But, I do know that the Mass is the place to be for conversion.(as well as the confessional beforehand) The Mass opens with the Confiteor. This is the prayer where we acknowledge our sinfulness to God, followed by a prayer to Mary and the saints that they would intercede for us, and we would then pray for each other. We are there to pray for each other, because of the very fact we are all still sinners in need of the healing touch of Christ. The Church is for all, not just a place for those “who have arrived.” Please don’t be discouraged. You will find very devout Christians in every mass who “get it.” But Christ in His Church is always inviting those who don’t ….yet."


Blogger Andre said...

I think we tend to see greater diversity within the unity of Catholicism. We're united in doctrine, but not everyone manifests it in the same way.

In my Reformed congregation, I felt the pressure to look and sound like the Reformed archetype: theologically astute, homeschooled kids, stay-at-home wife, attend every event, etc. There is less pressure to be that in a Catholic Church because the greater focus and model is Christ.

October 19, 2011 1:20 PM  
Anonymous russ rentler said...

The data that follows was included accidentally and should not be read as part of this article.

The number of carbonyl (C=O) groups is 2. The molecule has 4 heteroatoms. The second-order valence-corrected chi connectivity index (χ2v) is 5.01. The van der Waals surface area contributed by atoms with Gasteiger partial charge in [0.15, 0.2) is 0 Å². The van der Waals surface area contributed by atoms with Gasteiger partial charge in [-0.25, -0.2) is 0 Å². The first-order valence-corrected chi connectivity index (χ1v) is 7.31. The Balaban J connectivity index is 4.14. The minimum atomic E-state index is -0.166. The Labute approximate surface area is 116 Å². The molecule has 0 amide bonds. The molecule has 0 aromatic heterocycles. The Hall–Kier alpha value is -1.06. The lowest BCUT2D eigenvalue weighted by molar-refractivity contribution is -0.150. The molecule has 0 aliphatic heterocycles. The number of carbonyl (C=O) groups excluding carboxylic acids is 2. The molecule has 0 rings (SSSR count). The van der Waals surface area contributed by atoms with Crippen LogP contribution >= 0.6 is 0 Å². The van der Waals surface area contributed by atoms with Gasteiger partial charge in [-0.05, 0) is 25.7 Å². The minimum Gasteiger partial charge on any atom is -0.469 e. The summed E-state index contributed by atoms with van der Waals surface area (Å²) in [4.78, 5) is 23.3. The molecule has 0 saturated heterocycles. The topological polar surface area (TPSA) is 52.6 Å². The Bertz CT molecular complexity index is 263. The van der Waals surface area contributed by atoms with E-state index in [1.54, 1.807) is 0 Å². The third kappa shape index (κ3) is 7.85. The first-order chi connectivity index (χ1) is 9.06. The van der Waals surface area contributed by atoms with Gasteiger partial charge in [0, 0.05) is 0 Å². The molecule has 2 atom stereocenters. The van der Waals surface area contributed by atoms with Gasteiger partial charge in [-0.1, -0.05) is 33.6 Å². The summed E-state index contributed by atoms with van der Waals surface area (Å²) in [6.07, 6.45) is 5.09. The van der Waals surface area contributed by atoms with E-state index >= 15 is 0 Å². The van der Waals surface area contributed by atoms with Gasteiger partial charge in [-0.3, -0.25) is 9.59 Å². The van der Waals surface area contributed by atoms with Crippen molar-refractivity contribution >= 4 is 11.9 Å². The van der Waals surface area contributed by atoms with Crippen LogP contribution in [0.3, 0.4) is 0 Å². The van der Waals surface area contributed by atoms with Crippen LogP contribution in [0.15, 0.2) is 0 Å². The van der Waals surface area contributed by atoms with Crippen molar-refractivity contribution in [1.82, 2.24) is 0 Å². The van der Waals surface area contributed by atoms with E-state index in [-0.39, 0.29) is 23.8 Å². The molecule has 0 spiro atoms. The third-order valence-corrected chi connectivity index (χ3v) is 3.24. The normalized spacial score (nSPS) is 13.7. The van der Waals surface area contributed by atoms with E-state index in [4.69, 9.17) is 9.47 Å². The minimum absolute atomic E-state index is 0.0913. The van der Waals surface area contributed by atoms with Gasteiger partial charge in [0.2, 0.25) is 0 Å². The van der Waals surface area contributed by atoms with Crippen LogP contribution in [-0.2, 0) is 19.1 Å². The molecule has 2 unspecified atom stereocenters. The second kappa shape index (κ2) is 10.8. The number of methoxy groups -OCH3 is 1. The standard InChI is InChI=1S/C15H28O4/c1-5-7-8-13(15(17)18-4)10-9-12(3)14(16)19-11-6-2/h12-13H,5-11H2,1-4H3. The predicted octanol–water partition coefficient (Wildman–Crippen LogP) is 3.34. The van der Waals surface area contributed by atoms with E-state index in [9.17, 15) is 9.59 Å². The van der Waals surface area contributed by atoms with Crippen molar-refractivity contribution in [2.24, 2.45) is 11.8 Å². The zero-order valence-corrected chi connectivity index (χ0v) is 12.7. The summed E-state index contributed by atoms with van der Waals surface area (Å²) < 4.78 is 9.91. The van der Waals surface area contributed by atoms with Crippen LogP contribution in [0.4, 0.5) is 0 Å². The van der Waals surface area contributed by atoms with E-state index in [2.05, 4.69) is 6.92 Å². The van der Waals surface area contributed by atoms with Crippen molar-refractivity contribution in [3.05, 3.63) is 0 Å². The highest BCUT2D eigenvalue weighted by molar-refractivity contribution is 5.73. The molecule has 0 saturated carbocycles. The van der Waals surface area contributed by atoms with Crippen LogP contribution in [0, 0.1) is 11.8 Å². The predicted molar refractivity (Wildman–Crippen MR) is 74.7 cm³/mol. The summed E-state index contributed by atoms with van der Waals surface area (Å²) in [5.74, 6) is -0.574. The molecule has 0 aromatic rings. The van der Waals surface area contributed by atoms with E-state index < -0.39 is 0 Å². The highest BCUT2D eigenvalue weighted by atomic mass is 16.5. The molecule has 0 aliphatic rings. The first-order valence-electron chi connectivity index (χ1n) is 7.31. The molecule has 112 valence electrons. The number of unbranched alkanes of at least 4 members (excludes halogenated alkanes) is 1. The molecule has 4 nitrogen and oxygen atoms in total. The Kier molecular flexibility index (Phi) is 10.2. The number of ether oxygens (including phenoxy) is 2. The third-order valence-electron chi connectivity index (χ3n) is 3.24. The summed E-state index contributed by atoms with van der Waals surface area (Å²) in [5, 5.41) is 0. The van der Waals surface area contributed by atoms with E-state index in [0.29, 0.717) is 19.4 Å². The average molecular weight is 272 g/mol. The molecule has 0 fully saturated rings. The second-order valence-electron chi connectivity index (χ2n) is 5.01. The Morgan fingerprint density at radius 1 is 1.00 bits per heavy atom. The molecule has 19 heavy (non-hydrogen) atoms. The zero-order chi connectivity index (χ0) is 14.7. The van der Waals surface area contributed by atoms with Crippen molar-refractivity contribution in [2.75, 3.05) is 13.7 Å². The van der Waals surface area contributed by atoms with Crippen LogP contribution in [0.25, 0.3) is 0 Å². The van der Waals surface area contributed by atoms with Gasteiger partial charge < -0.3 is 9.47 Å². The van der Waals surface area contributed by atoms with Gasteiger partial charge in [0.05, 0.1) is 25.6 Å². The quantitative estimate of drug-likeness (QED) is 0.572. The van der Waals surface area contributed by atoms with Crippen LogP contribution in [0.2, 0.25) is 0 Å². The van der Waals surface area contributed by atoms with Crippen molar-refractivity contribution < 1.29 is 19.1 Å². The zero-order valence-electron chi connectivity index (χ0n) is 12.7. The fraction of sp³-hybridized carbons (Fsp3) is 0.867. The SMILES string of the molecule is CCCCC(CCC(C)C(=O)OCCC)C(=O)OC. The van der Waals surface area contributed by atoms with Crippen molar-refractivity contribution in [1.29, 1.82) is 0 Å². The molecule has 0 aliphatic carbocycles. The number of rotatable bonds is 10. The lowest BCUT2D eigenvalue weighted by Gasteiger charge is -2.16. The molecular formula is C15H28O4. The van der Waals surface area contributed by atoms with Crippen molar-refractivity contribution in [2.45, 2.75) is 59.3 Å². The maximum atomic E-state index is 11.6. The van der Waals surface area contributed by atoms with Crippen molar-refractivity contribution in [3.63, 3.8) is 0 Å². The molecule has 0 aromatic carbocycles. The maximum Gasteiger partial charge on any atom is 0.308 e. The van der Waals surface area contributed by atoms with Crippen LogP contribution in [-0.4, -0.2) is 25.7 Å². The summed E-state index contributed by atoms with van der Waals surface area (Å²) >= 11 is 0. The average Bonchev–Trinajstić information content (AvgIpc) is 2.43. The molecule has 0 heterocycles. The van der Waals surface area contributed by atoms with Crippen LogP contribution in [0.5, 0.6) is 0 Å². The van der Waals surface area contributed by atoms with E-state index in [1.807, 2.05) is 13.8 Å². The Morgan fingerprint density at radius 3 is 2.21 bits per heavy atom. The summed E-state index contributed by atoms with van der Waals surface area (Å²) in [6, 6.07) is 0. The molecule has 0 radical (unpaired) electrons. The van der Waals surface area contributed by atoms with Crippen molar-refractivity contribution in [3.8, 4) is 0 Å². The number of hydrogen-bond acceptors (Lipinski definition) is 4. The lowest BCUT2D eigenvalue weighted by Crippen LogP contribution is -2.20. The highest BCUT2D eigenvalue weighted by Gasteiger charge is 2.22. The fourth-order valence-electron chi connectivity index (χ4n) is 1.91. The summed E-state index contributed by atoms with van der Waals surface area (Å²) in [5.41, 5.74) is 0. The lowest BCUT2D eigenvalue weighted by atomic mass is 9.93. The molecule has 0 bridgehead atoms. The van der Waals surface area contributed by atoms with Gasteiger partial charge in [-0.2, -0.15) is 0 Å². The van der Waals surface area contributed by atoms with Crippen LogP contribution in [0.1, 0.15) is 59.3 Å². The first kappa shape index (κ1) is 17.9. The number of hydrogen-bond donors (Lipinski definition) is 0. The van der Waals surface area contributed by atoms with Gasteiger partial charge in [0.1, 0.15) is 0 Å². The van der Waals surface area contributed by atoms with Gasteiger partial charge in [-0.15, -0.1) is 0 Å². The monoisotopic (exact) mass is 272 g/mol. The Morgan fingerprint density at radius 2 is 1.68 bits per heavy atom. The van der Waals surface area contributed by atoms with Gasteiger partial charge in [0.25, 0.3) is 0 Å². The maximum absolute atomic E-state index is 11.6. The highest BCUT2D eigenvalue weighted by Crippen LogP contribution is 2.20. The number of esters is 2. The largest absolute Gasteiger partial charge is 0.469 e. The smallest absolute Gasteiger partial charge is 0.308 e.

I believe that Catholicism really has the Church as Christ intended. Full of those in various places in their journey from tares to wheat and everything in between.
We as former evangelicals are accustomed to everyone in our rather small congregations accepting the pastors directives and behaving cohesively, or at least in appearances.
My experience though in real life is that evangelicals, like practitioners of any other religion, can show one face at church and another at home or at work or in the business world. As a physician in private practice who once had numerous evangelicals from many local protestant churches as patients, suffice it to say that what you see in church on Sunday is not always how things truly are on Monday.
What I have found on Sunday in Catholicism, is that there is no effort to appear a certain way, behave a certain way, or even be noticed for that matter. The liturgy is God's beautiful design to equalize us all during worship. No one can appear more pious than another by their exuberant actions or behaviors. We all kneel at the same place, we close our eyes to pray at the same place, we bow our heads in reverence at the same part of the consecrations! I'm not worried about what my pew neighbor is doing and they are not worried about me! Catholics are not wired that way. We don't judge one anther's spirituality. In 7 years of being Catholic, I have yet to hear someone gossip regarding the "spiritual condition" of someone else. I have yet to hear prayers for someone at a bible study because "they haven't been at adoration lately" or "I noticed they aren't at the confessional line on Saturdays like they used to be." It just doesn't happen, because Catholics know that judgment is up to God. It's almost in the DNA of Catholics not to judge. A very refreshing difference indeed!
Finally, I have asked myself this question before: If I attended my Protestant worship service(which was very charismatic) would I behave the same, worship God the same knowing no one else was there but me and God? Would I behave differently if I knew no one was watching me?

October 19, 2011 7:58 PM